March 1, 1995

Why Are There No Austrian Socialists?

Ideology, Science and the Austrian School
  • Peter J. Boettke

    Director, F. A. Hayek Program for Advanced Study in Philosophy, Politics, and Economics
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The Austrian School of Economics has long been branded as a sort of radical laissez-faire wing within the economics profession, even much more “right-wing,” in fact, than Milton Friedman, the profession's most recognized “preacher” of the free-market. The economic journalist Alfred Malabre, Jr., for example, in his recent critical book on modern economics, Lost Prophets, argues that “the monetarism that Friedman and his followers were preaching was not quite as conservative as advertised. In fact, the University of Chicago professor was treading not far from the middle of the economic road, flanked on the left by the likes of Galbraith and Leontief and on the right by Hayek, along with such other Austrian-school luminaries as Hans Sennholz, chairman of the economics department at Grove City College in western Pennsylvania, and Ludwig von Mises, transplanted from Austria and finishing out a distinguished academic and writing career at New York University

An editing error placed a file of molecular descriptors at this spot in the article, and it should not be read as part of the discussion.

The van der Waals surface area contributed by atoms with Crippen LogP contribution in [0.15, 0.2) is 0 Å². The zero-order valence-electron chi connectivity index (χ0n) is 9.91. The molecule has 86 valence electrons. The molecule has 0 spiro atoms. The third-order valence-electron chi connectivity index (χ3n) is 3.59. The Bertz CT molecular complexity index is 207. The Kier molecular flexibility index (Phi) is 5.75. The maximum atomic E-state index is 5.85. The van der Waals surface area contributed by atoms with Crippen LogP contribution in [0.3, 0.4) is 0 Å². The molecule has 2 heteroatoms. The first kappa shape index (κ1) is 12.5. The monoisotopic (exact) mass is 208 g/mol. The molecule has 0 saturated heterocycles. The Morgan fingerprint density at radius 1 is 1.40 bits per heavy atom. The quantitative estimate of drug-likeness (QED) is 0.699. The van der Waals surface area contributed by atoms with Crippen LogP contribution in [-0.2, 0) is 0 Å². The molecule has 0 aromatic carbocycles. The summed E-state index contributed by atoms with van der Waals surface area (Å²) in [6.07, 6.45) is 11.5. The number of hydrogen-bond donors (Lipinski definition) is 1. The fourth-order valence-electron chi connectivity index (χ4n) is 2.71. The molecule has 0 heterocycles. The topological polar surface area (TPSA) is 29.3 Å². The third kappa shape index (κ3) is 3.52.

Read the article at Cambridge Journals Online.